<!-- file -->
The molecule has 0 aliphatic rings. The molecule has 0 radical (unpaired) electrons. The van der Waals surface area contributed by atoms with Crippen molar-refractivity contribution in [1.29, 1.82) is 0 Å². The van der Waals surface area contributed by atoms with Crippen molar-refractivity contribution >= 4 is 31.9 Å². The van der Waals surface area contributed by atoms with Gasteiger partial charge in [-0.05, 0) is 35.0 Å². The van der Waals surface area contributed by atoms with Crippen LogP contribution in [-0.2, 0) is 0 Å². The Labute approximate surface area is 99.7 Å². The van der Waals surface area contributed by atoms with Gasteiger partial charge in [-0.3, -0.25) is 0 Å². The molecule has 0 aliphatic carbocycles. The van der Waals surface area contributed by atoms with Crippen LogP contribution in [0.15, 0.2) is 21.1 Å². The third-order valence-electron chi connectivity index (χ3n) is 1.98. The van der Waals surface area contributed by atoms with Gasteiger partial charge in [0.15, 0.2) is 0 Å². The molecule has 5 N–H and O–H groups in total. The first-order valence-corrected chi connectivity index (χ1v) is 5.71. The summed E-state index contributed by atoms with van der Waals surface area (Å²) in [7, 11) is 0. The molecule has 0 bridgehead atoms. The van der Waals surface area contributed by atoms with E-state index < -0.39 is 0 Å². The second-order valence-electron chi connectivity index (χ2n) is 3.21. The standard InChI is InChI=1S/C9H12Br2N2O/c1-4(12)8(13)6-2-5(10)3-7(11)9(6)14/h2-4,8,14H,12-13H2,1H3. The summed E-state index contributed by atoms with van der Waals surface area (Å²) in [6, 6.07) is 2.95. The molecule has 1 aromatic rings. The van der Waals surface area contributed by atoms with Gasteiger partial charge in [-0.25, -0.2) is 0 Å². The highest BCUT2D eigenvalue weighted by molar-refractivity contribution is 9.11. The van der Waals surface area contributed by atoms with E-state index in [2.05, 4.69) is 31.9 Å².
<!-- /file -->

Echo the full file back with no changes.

The molecule has 0 aliphatic rings. The molecule has 0 radical (unpaired) electrons. The van der Waals surface area contributed by atoms with Crippen molar-refractivity contribution in [1.29, 1.82) is 0 Å². The van der Waals surface area contributed by atoms with Crippen molar-refractivity contribution >= 4 is 31.9 Å². The van der Waals surface area contributed by atoms with Gasteiger partial charge in [-0.05, 0) is 35.0 Å². The van der Waals surface area contributed by atoms with Crippen LogP contribution in [-0.2, 0) is 0 Å². The Labute approximate surface area is 99.7 Å². The van der Waals surface area contributed by atoms with Gasteiger partial charge in [-0.3, -0.25) is 0 Å². The molecule has 0 aliphatic carbocycles. The van der Waals surface area contributed by atoms with Crippen LogP contribution in [0.15, 0.2) is 21.1 Å². The third-order valence-electron chi connectivity index (χ3n) is 1.98. The van der Waals surface area contributed by atoms with Gasteiger partial charge in [0.15, 0.2) is 0 Å². The molecule has 5 N–H and O–H groups in total. The first-order valence-corrected chi connectivity index (χ1v) is 5.71. The summed E-state index contributed by atoms with van der Waals surface area (Å²) in [7, 11) is 0. The molecule has 0 bridgehead atoms. The van der Waals surface area contributed by atoms with E-state index < -0.39 is 0 Å². The second-order valence-electron chi connectivity index (χ2n) is 3.21. The standard InChI is InChI=1S/C9H12Br2N2O/c1-4(12)8(13)6-2-5(10)3-7(11)9(6)14/h2-4,8,14H,12-13H2,1H3. The summed E-state index contributed by atoms with van der Waals surface area (Å²) in [6, 6.07) is 2.95. The molecule has 1 aromatic rings. The van der Waals surface area contributed by atoms with Gasteiger partial charge in [-0.25, -0.2) is 0 Å². The highest BCUT2D eigenvalue weighted by molar-refractivity contribution is 9.11. The van der Waals surface area contributed by atoms with E-state index in [2.05, 4.69) is 31.9 Å².